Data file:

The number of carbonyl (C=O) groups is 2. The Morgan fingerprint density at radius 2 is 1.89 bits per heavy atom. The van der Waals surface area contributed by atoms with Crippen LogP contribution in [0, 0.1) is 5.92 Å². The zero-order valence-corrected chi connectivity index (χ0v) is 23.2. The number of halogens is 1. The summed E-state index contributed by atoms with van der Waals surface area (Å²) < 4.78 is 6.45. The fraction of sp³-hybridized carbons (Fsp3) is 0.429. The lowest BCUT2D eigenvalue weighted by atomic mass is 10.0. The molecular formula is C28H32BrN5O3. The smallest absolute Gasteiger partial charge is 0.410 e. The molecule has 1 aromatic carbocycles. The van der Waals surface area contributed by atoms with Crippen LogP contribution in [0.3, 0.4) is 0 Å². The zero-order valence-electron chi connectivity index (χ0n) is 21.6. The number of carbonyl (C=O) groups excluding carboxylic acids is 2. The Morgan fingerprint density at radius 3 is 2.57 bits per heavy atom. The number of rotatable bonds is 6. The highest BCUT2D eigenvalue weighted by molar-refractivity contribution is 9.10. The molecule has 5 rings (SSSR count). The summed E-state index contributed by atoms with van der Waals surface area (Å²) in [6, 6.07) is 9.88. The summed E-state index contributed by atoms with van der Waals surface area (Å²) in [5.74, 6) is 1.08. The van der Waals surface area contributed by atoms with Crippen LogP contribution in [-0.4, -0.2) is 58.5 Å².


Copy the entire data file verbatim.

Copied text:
The number of carbonyl (C=O) groups is 2. The Morgan fingerprint density at radius 2 is 1.89 bits per heavy atom. The van der Waals surface area contributed by atoms with Crippen LogP contribution in [0, 0.1) is 5.92 Å². The zero-order valence-corrected chi connectivity index (χ0v) is 23.2. The number of halogens is 1. The summed E-state index contributed by atoms with van der Waals surface area (Å²) < 4.78 is 6.45. The fraction of sp³-hybridized carbons (Fsp3) is 0.429. The lowest BCUT2D eigenvalue weighted by atomic mass is 10.0. The molecular formula is C28H32BrN5O3. The smallest absolute Gasteiger partial charge is 0.410 e. The molecule has 1 aromatic carbocycles. The van der Waals surface area contributed by atoms with Crippen LogP contribution in [0.3, 0.4) is 0 Å². The zero-order valence-electron chi connectivity index (χ0n) is 21.6. The number of carbonyl (C=O) groups excluding carboxylic acids is 2. The Morgan fingerprint density at radius 3 is 2.57 bits per heavy atom. The number of rotatable bonds is 6. The highest BCUT2D eigenvalue weighted by molar-refractivity contribution is 9.10. The molecule has 5 rings (SSSR count). The summed E-state index contributed by atoms with van der Waals surface area (Å²) in [6, 6.07) is 9.88. The summed E-state index contributed by atoms with van der Waals surface area (Å²) in [5.74, 6) is 1.08. The van der Waals surface area contributed by atoms with Crippen LogP contribution in [-0.4, -0.2) is 58.5 Å².